I’m not much of an audio guy. I spent most of my teenage years listening to heavy metal cranked all the way up to 11. I went into this review with a bit of trepidation as I was worried that I wouldn’t do the A50’s justice or appreciate them to their fullest. However, much like how great art can inspire those who don’t know Van Gogh from Bob Ross, the Astro A50's can turn people like me into audiophiles.
Over the last month or so I spent over 70 hours with the A50’s, listening to a mix of gaming, movies, and music to see if they lived up to their $300 price tag. That amount of money buys a lot of games and gaming gear, but after my time with the A50’s I think they might be one of the best gaming purchases you can make. They will have you truly appreciating the wonders of video game audio.
Inside the elegantly-designed box are two USB cables (one to charge the headset and the other to connect the wireless transmitter to a sound source), an Xbox Live chat cable, TOS optical cable, stand, wireless transmitter, and the headset itself. Setting up the device is straightforward: plug the optical cable into the optical out of the device (PC, Xbox 360, PS3) and then insert the USB plug into an empty USB port to power the wireless transmitter. Once you are connected you sync the headset to the transmitter and it’s go time.
Next, there’s a little bit of configuration that has to take place, but then you’re in for auditory heaven. I did have a few issues with my Windows PC recognizing the device but they sorted themselves out after some device manager work. My situation was a bit unique as I daisy chained the A50’s in with my existing PC speakers and it took some time to work out a few things.
My first few gaming sessions with the A50’s were good but nothing to write home about; the headset was on par with my PC speakers. Or so I thought. Then I began to hear nuances, like the subtle warble the pulse lasers make while recharging in MechWarrior Online; or clearly making out the types of weapons fired at me in Battlefield 3. Hell, hunting down stones in Darksiders II was easier as the sound was amazingly clear in the headphones and because the 7.1 setup worked as advertised: you really can tell the position the sound is coming from.
Movies also became more intense. While watching Star Wars: A New Hope, the headphones nearly vibrated off my head when the Imperial Star Destroyer roared past the camera at the top of the film. Dialog, music, and special effects are much cleaner than I’ve heard out of any speaker I’ve owned (and this includes some high-end Bose speakers).
Musically the headphones deliver as well. Everything is clear and crisp. I listened to everything from Deadmau5 to Mumford & Sons and was impressed with the audio quality. Every bit of range was pitch perfect (at least as far as this tin ear could tell).
There’s no doubt that the A50’s are a luxury product. Everything in the box looks and feels well made. The headset and its buttons are solid and well crafted with nothing feeling fragile. Even the included USB and TOS cables are made of nice soft-touch plastic which is luxurious to the touch.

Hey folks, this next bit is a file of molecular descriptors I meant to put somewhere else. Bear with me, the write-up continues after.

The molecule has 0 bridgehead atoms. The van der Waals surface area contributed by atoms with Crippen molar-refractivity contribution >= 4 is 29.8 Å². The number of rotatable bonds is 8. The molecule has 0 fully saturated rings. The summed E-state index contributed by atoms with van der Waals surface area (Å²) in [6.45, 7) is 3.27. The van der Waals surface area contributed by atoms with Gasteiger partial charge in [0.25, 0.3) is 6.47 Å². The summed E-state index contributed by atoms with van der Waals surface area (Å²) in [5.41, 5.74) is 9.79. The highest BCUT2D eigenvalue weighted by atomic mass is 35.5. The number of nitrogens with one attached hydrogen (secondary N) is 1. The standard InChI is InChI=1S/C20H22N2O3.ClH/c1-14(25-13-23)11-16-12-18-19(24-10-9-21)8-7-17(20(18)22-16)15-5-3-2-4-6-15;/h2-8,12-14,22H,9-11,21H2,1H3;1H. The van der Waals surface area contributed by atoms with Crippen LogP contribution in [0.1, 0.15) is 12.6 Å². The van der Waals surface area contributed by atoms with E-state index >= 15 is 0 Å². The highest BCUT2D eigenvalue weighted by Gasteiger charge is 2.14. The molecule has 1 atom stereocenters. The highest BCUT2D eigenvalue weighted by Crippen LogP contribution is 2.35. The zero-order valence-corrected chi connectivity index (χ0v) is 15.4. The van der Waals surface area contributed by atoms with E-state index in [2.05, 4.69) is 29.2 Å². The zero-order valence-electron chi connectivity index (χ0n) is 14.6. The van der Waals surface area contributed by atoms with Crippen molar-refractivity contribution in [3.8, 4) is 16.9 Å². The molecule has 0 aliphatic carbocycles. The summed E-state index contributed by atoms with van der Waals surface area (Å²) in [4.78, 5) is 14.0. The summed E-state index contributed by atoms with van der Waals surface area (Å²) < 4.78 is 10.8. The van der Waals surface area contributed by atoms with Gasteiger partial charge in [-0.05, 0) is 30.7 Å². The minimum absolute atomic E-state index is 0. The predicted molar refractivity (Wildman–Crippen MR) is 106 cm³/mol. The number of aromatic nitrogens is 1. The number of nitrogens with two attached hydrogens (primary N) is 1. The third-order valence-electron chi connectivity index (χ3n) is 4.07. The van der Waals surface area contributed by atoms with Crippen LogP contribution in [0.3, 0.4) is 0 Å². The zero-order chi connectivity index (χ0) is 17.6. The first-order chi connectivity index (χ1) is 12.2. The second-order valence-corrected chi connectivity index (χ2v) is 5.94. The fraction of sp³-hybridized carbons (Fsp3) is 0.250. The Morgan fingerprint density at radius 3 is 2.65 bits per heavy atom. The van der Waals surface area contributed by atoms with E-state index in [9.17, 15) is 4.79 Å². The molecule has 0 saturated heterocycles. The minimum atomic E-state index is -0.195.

Like most expensive things, the small touches really make the product perfect. Things like an optical out so that the A50’s are a part of your audio ecosystem and not the endpoint of it. The microphone auto mutes when you push it all the way up. This alone was nice, but Astro went further by putting a slight bump in the movement so you can feel when the microphone is on or off. The headset automatically lowers the volume when you turn it back on as well, so you won’t go deaf if the last person using it cranked it all the way up. The folks at Astro have thought over everything you want in a headset.
The A50’s are very comfortable and not as heavy as they look. I would get a slightly sore neck after three to four hours of wearing them but my poor posture probably plays into that. The cans are covered in a nice fabric with soft padding and allow the headphones to breathe a bit; they won’t lead to unnecessary sweating. Much like a new sofa or chair, the padding and fabric took a few uses to break in, but even those early stages weren’t uncomfortable.
Astro says the A50’s will last ten to twelve hours on a single use. I can validate that claim. I squeezed in a little over twelve hours on a couple occasions and I never got anything less than ten hours out of them. The headset gives you auditory warnings when the battery is about to die so you’ll know when it’s time to save your game or just do without audio for awhile. I found that if I set the headset next to me while charging and then cranked it all the way up, I could still hear most of the sounds, but it lost the 7.1 magic.
Range is also good to about 20 feet. This is more than enough for most people to grab something to drink or answer nature’s call without taking the headset off. As you reach the edges of the range, the headset fizzles out a bit, so it’s apparent when you are as far away as you can get.
Issues with the A50’s were minimal and limited to the audio having small bursts of fuzziness from time to time. It didn’t happen often but it was noticeable when it did. I would have liked a larger power button and a longer charging USB cable. It would be nice to be able to play while I the headset recharged, but that feels like nitpicking given the quality of the components.
The big question is if the headsets are worth the $300 price tag. It took some struggling but I finally came up with the perfect metaphor for the A50’s. Since I don’t have the money to create my own “man cave” in the basement, the A50’s are the next best thing as they provide a “man cave for one” where you can focus only on the game, movie, or music at hand. Three hundred dollars is also nice compared to the $1,000 to $1,500 required to to re-create the same experience with speakers. Considering all that, $300 is a bargain.